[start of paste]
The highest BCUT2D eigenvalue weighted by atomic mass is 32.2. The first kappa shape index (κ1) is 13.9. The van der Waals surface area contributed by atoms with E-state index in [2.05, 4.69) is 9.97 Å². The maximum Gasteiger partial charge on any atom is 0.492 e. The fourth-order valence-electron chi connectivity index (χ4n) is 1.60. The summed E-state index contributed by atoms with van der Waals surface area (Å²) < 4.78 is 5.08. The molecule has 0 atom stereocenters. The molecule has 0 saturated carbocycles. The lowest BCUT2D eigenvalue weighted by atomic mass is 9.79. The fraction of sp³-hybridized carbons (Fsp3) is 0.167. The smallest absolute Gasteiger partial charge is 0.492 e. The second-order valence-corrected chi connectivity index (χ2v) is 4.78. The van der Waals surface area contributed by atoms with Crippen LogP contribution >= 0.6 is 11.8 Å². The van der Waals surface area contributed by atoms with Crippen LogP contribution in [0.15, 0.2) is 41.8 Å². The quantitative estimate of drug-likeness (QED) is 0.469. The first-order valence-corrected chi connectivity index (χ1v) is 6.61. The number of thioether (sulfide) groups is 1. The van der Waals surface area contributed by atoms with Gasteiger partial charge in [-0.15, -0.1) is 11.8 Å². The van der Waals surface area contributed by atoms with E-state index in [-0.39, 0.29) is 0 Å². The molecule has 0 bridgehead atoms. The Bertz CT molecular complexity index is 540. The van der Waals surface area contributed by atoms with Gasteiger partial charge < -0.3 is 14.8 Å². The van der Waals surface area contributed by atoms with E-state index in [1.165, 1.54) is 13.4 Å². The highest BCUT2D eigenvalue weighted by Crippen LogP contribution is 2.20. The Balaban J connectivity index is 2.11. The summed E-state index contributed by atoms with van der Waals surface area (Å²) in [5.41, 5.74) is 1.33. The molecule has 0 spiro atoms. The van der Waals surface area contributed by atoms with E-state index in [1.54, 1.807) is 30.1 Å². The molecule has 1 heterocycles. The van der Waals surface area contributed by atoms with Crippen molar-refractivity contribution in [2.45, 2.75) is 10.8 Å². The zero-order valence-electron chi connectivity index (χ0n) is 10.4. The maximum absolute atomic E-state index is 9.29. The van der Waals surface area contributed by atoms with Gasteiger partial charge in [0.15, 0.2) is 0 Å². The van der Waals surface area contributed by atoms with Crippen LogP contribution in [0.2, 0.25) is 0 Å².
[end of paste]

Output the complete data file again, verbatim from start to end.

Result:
The highest BCUT2D eigenvalue weighted by atomic mass is 32.2. The first kappa shape index (κ1) is 13.9. The van der Waals surface area contributed by atoms with E-state index in [2.05, 4.69) is 9.97 Å². The maximum Gasteiger partial charge on any atom is 0.492 e. The fourth-order valence-electron chi connectivity index (χ4n) is 1.60. The summed E-state index contributed by atoms with van der Waals surface area (Å²) < 4.78 is 5.08. The molecule has 0 atom stereocenters. The molecule has 0 saturated carbocycles. The lowest BCUT2D eigenvalue weighted by atomic mass is 9.79. The fraction of sp³-hybridized carbons (Fsp3) is 0.167. The smallest absolute Gasteiger partial charge is 0.492 e. The second-order valence-corrected chi connectivity index (χ2v) is 4.78. The van der Waals surface area contributed by atoms with Crippen LogP contribution >= 0.6 is 11.8 Å². The van der Waals surface area contributed by atoms with Crippen LogP contribution in [0.15, 0.2) is 41.8 Å². The quantitative estimate of drug-likeness (QED) is 0.469. The first-order valence-corrected chi connectivity index (χ1v) is 6.61. The number of thioether (sulfide) groups is 1. The van der Waals surface area contributed by atoms with Gasteiger partial charge in [-0.15, -0.1) is 11.8 Å². The van der Waals surface area contributed by atoms with E-state index in [-0.39, 0.29) is 0 Å². The molecule has 0 bridgehead atoms. The Bertz CT molecular complexity index is 540. The van der Waals surface area contributed by atoms with Gasteiger partial charge < -0.3 is 14.8 Å². The van der Waals surface area contributed by atoms with E-state index in [1.165, 1.54) is 13.4 Å². The highest BCUT2D eigenvalue weighted by Crippen LogP contribution is 2.20. The Balaban J connectivity index is 2.11. The summed E-state index contributed by atoms with van der Waals surface area (Å²) in [5.41, 5.74) is 1.33. The molecule has 0 spiro atoms. The van der Waals surface area contributed by atoms with E-state index in [1.54, 1.807) is 30.1 Å². The molecule has 1 heterocycles. The van der Waals surface area contributed by atoms with Crippen molar-refractivity contribution in [2.45, 2.75) is 10.8 Å². The zero-order valence-electron chi connectivity index (χ0n) is 10.4. The maximum absolute atomic E-state index is 9.29. The van der Waals surface area contributed by atoms with Gasteiger partial charge in [0.15, 0.2) is 0 Å². The van der Waals surface area contributed by atoms with Crippen LogP contribution in [0.2, 0.25) is 0 Å².